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“Homegrown Halloween” aims to take the fright out of Franklin Street

By Emma Brodey and Vivian Scimone

Halloween on Franklin Street is a longstanding Chapel Hill tradition, and one that East students love to attend.

Every year on Halloween night, UNC students, surrounding residents, and even visitors from far away gather on Franklin Street tocelebrate the spooky holiday. In recent years this event has grown to huge numbers, with up to 80,000 people packing together on Franklin Street in one night. The late-night event was also known for its occasionally rowdy and not-so-family-friendly atmosphere. In response to the unmanageable size of the event, the Town of Chapel Hill has launched a new “Homegrown Halloween” effort.

East students had a good time on Franklin Street on Saturday.
East students enjoyed Franklin Street on Saturday. Photo courtesy of

Town Manager Roger L. Stancil initiated Homegrown Halloween in 2008. The shared effort among the Town, University, and Downtown aims to return Halloween on Franklin Street to its roots as a small town community gathering, and reduce crowd sizes that were becoming unruly. In accordance with these goals, the town is making several changes to the Franklin Street Halloween party this year.

This Halloween, to continue the effort to make this celebration as safe as possible, there will be over 300 police officers monitoring the event. Alcohol overconsumption has also been a major safety concern for this event, and as a result, alcohol checkpoints will be in place and DWI enforcement on the event perimeter will take place. The town will attempt to draw a smaller crowd by only closing down the streets from 8:30 p.m. to 11:00 p.m., a time slot earlier and a bit shorter than that of years past.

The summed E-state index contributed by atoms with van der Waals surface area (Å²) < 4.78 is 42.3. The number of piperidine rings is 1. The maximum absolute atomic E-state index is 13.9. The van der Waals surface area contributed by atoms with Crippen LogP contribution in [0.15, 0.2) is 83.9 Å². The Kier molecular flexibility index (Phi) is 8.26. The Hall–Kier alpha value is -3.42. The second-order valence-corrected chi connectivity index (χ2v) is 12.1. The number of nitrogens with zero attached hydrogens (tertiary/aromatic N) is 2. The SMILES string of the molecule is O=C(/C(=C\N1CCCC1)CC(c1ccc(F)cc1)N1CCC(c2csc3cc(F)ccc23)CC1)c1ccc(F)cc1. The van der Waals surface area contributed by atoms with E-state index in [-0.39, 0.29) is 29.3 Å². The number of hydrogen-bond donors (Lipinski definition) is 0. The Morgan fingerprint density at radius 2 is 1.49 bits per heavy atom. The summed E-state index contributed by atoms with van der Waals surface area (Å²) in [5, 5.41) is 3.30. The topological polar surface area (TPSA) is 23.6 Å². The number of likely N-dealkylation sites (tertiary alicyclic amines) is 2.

Many, like East seniors Jennifer Sessions and Jocelyn Reckford, are in support of these changes.

“I think it’s a good thing,” said Sessions. “If it’s earlier and there’s more regulation with police and control around that area, since it’s so popular, minors will have less of a chance of getting alcohol either purposefully or accidentally.”

“I think this will definitely make it more accessible to younger people,” agreed Reckford. “Less drugs and alcohol is definitely a good thing. My friends and I are planning on going to Franklin Street this year, and it will be my first time going, so I’m very excited. I’ve heard a lot about it. I don’t know what it was like before, but I don’t think the experience will be damaged by this. I think it will be a lot of fun.”

The town’s “Homegrown Halloween” effort aims to make Franklin Street a safer place to spend the spookiest night of the year, but this won’t change the spirit of the event. Franklin Street is likely to remain the destination of choice for college and East students alike this Halloween, and now they will be able to enjoy the festivities without any fear besides that which the holiday warrants.

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